In recent years my instinct has always been to defend the reason a large percentage of this country voted for Brexit. I believed, still do, that the rage of ‘Leave’ saw the Referendum as a ripened target upon which to impress a myriad of the felt injuries of contemporary English life (Some of them class-based, but certainly not all!) that previous general elections simply bypassed.
3 years down the line, I believe we can now observe how the cream of the establishment (or ruling class) react like the kind of parasitic organism that will rip off part of its own body so that another part thrives. The British ruling class instinctively knew that it could devour it’s formal flesh (‘the liberal elite’) in order that another part, a limb, could flourish, by appealing to the popular discontent in a way the other part couldn’t. In 2016, Brexit was a populist reaction against the establishment, whereas voting for the Brexit Party/Conservatives in 2019 is a total capitulation to those very forces.
I still believe the Leave vote rebellion was an affirmation of ‘a thousand cuts’ of contemporary British life (as a friend said). Brexit was a rebellion against a sense that nobody in politics cared that life was getting slowly worse. What we need now is a rebellion in affirmation of a better world.
In 2009 I was pretty much convinced that the world would only get worse. Framed in a pre-austerity climate change context, what was coming felt so abstract, but nonetheless a hopeless situation. The reality was far from anticipated; hitting my 30s in the middle of a decade that has felt deeply cruel in many ways; we leave the 2010s a more divided, competitive, and lonely society than when we entered it. Although most of the injuries of this decade are personal to my own journey, I truly resonate with the idea that this has been a lost decade.
I’m on a different part of my journey now, only in that I know I am leaving this part of my life behind – learning to work on myself, so that some form of self-care can remain no matter what the socio-political landscape looks like, and where I find myself within it.
But as a country that is struggling, as we secretly know, with loneliness, addiction, depression and anxiety, struggling to ignore the poverty on our streets (if you aren’t directly affected, you’re certainly affected by living in a place where such suffering is visible); as such a country, why make things even harder for ourselves?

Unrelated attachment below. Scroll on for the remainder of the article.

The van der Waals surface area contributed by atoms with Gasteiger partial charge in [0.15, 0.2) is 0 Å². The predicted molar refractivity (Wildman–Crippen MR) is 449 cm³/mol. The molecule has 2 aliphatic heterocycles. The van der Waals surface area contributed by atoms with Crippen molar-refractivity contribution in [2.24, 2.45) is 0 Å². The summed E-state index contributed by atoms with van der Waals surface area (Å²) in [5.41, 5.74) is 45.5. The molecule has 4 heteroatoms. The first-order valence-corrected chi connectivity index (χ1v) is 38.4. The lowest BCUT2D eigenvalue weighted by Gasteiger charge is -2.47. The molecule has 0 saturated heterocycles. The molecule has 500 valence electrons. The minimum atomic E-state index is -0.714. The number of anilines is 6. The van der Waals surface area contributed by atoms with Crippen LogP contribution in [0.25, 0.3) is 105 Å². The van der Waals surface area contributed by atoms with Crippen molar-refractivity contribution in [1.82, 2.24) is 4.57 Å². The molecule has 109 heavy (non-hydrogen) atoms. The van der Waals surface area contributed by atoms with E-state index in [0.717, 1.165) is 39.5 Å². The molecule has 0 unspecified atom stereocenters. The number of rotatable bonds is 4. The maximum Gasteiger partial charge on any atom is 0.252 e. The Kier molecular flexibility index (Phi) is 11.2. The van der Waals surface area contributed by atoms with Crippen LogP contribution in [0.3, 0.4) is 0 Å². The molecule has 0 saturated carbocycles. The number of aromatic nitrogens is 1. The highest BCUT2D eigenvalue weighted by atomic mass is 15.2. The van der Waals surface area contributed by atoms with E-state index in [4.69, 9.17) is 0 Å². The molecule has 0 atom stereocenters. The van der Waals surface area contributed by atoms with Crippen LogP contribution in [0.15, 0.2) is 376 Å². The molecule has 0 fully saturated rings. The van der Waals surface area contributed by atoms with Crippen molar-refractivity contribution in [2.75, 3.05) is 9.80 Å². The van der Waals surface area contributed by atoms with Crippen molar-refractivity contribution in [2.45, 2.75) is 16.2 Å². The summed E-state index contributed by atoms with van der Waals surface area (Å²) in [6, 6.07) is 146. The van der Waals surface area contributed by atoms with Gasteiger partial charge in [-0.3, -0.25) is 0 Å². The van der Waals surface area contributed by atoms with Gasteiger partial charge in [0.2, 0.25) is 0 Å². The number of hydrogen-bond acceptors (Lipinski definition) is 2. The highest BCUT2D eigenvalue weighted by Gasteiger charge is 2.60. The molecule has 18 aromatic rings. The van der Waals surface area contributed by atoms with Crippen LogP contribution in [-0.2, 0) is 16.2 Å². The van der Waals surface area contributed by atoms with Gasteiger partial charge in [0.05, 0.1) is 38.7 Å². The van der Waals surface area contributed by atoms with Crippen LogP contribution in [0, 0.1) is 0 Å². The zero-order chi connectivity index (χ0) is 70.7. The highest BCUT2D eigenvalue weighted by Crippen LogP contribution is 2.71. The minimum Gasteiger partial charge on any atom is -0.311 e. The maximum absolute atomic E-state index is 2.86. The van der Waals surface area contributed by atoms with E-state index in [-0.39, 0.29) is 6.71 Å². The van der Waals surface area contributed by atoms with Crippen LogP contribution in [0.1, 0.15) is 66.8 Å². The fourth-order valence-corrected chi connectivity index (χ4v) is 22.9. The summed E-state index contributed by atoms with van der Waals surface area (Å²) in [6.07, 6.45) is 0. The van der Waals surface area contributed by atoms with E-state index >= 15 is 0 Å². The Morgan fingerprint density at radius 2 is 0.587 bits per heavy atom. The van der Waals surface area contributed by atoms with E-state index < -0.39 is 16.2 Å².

I’m trying my hardest to understand the reasons so many people would rather vote for a continuation, intensification of this. Is it really anything to do with a fear of being taxed more, a fear of some communist take-over? Really?
Is it more a case of what a friend called ‘societal Stockholm syndrome’? A rebellion against the prospect of being free from our sadness, our depression?
It’s clear that this election won’t be won on facts, on objective truth. I think we can see from recent years that people are more than ever willing to believe whatever floats their boat, despite a dumper truck full of the facts. The bafflement comes when people can see these facts, but for some reason have aligned with a politics that doesn’t appear to have their interests at heart.
Look, I’m not one to judge, at all. I’ve also believed distorted things, not out of ignorance, but that to stop believing them would require a huge shift in my perception of life. For most my adult life I’ve believed stories about myself, in order not to try to challenge my own unhappiness, because it felt like the hardest thing in the world to do.
Crazy as it sounds, when the perception of life, your life, has been ringfenced by a politics of despair for years, and suddenly there’s somebody saying “it doesn’t have to be like this anymore”, it can be very frightening. We’re not just asking people to vote in a different political project, we’re asking them to go through therapy; asking them to take a chance on changing their own personal journeys, no longer to be defined by the bitter feelings that accumulate through the countless disempowering and disillusioning encounters that characterize the road-congested, scam-wary, ‘rip off’ Britain of the last 20/30 years.
Part of my own promise to myself (so my life journey doesn’t relapse into this decade’s bad habits) is to no longer identify ‘being saved’ by some external factor, be it a political change, or a incoming lover rescuing me. Similarly to not get sucked into the whirlpool of political spleen, which is more negatively harmful for myself than others.
I want joyous, lighter experiences in life. One’s I’ve always blocked.
But we live in a world, and if the world feels a little lighter and softer, it will make doing this so much easier.
Please don’t help continue this politics of despair!